5 Ways To Balance Vata Dosha This Fall…

5 Ways To Balance Vata Dosha This Fall

Fall announces itself as the air cools around you. Though the days may be warm or hot, the evenings and early mornings are cooler–now is the time to focus on balancing Vata dosha. As Vata season continues to unfold, it will become cooler, windier, and drier and the leaves fall, and the ground turns brown. The doshas are vulnerable to seasonal transitions; therefore, balance is of the utmost importance. In this article, we will walk you through what Vata season is, signs Vata dosha is out of balance, and 5 ways you can re-balance Vata dosha this fall.

Before jumping into Vata dosha, a few words about the doshas. Ayurveda, the knowledge of life, describes the world as being made up of five elements, Aakash (space), Jala (water), Prithvi (earth), Teja (fire), and Vayu (air). These five elements come together to form three distinct humors referred to as Doshas: Vata, Pitta, and Kapha. Nature does not standardize. Just as there are no two leaves on a tree that are identical, there are not two humans who are the same. Everyone is comprised of a one-of-a-kind mix of the Vata, Pitta, and Kapha doshas. The doshas shape the physical body, sleep, digestion, hair, voice, intellect, and more.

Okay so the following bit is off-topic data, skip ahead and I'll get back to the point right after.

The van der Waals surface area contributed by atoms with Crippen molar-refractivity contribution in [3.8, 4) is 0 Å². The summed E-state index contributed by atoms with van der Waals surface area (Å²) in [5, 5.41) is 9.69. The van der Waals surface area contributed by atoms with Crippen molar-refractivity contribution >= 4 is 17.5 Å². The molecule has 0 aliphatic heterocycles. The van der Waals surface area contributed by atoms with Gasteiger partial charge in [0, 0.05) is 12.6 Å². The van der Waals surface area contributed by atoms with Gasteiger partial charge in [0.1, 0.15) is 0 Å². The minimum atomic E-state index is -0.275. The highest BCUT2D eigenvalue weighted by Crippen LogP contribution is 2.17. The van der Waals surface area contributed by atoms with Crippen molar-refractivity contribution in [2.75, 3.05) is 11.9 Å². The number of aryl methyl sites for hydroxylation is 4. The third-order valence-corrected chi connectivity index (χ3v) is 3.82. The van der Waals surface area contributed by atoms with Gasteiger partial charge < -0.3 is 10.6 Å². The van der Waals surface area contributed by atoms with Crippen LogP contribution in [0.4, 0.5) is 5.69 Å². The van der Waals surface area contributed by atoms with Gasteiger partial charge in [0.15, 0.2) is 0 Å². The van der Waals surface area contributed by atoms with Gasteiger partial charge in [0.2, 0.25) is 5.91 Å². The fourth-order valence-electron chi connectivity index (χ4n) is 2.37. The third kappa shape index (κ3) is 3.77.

The petals represent the five elements, and those elements combine together to create each dosha. Earth and water comprise Kapha. Fire and water combine, and Pitta manifests. Air and ether together create Vata. Kapha governs protection and lubrication, such as the immune system, synovial fluid in the joints, and the mucosal lining of the respiratory system. Pitta governs metabolism, such as food, touch, and thinking. Vata governs movement inside and outside of us, such as the wind outside your window, synaptic movement in the brain, and bowel movement. Simply put, to balance the doshas, opposite qualities are the treatment. Kapha needs invigoration for motivation. Pitta needs to chill out, relax, cool off, and let go of intensity. Vata needs grounding and soothing to stabilize.

Now that the groundwork has been laid about the doshas let’s move into Vata.

SEE ALSO: The Yogic Kleshas: Minimize Suffering With Mindfulness

What is Vata Season?